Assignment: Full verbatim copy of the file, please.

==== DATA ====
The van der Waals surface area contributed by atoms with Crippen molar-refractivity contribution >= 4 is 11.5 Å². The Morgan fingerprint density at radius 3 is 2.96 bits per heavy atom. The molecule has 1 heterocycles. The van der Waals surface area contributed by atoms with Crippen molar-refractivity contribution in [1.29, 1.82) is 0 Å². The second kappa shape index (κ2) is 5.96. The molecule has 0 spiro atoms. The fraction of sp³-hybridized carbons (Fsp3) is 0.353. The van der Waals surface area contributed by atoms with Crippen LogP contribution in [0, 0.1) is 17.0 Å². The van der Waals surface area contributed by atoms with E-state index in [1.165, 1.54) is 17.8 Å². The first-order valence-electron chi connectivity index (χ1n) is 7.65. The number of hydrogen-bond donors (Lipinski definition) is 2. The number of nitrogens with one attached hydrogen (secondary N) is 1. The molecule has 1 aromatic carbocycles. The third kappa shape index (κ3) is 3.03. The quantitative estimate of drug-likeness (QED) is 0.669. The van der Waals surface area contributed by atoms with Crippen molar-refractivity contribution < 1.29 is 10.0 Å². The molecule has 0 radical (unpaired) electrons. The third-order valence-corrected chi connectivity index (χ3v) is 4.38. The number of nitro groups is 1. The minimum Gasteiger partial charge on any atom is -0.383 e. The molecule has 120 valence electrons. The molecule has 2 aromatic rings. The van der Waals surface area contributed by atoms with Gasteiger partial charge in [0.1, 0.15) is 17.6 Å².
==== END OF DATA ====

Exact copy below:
The van der Waals surface area contributed by atoms with Crippen molar-refractivity contribution >= 4 is 11.5 Å². The Morgan fingerprint density at radius 3 is 2.96 bits per heavy atom. The molecule has 1 heterocycles. The van der Waals surface area contributed by atoms with Crippen molar-refractivity contribution in [1.29, 1.82) is 0 Å². The second kappa shape index (κ2) is 5.96. The molecule has 0 spiro atoms. The fraction of sp³-hybridized carbons (Fsp3) is 0.353. The van der Waals surface area contributed by atoms with Crippen LogP contribution in [0, 0.1) is 17.0 Å². The van der Waals surface area contributed by atoms with E-state index in [1.165, 1.54) is 17.8 Å². The first-order valence-electron chi connectivity index (χ1n) is 7.65. The number of hydrogen-bond donors (Lipinski definition) is 2. The number of nitrogens with one attached hydrogen (secondary N) is 1. The molecule has 1 aromatic carbocycles. The third kappa shape index (κ3) is 3.03. The quantitative estimate of drug-likeness (QED) is 0.669. The van der Waals surface area contributed by atoms with Crippen molar-refractivity contribution < 1.29 is 10.0 Å². The molecule has 0 radical (unpaired) electrons. The third-order valence-corrected chi connectivity index (χ3v) is 4.38. The number of nitro groups is 1. The minimum Gasteiger partial charge on any atom is -0.383 e. The molecule has 120 valence electrons. The molecule has 2 aromatic rings. The van der Waals surface area contributed by atoms with Gasteiger partial charge in [0.1, 0.15) is 17.6 Å².